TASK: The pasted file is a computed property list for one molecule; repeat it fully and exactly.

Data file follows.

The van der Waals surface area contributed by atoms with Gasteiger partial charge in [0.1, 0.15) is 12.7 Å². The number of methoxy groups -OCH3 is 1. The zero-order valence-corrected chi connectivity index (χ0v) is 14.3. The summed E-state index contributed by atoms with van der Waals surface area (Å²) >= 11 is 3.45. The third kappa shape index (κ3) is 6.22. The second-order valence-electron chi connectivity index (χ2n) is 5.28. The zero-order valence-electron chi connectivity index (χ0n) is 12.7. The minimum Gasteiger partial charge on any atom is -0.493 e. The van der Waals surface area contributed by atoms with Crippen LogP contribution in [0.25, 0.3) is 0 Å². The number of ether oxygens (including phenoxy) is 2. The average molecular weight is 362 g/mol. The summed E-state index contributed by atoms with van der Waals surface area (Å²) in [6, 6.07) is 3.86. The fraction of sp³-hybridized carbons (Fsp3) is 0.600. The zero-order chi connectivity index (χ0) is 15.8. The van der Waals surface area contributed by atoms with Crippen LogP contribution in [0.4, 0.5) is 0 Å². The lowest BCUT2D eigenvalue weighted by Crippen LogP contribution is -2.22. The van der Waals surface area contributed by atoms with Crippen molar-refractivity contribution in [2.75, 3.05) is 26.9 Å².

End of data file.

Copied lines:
The van der Waals surface area contributed by atoms with Gasteiger partial charge in [0.1, 0.15) is 12.7 Å². The number of methoxy groups -OCH3 is 1. The zero-order valence-corrected chi connectivity index (χ0v) is 14.3. The summed E-state index contributed by atoms with van der Waals surface area (Å²) >= 11 is 3.45. The third kappa shape index (κ3) is 6.22. The second-order valence-electron chi connectivity index (χ2n) is 5.28. The zero-order valence-electron chi connectivity index (χ0n) is 12.7. The minimum Gasteiger partial charge on any atom is -0.493 e. The van der Waals surface area contributed by atoms with Crippen LogP contribution in [0.25, 0.3) is 0 Å². The number of ether oxygens (including phenoxy) is 2. The average molecular weight is 362 g/mol. The summed E-state index contributed by atoms with van der Waals surface area (Å²) in [6, 6.07) is 3.86. The fraction of sp³-hybridized carbons (Fsp3) is 0.600. The zero-order chi connectivity index (χ0) is 15.8. The van der Waals surface area contributed by atoms with Crippen LogP contribution in [0.4, 0.5) is 0 Å². The lowest BCUT2D eigenvalue weighted by Crippen LogP contribution is -2.22. The van der Waals surface area contributed by atoms with Crippen molar-refractivity contribution in [2.75, 3.05) is 26.9 Å².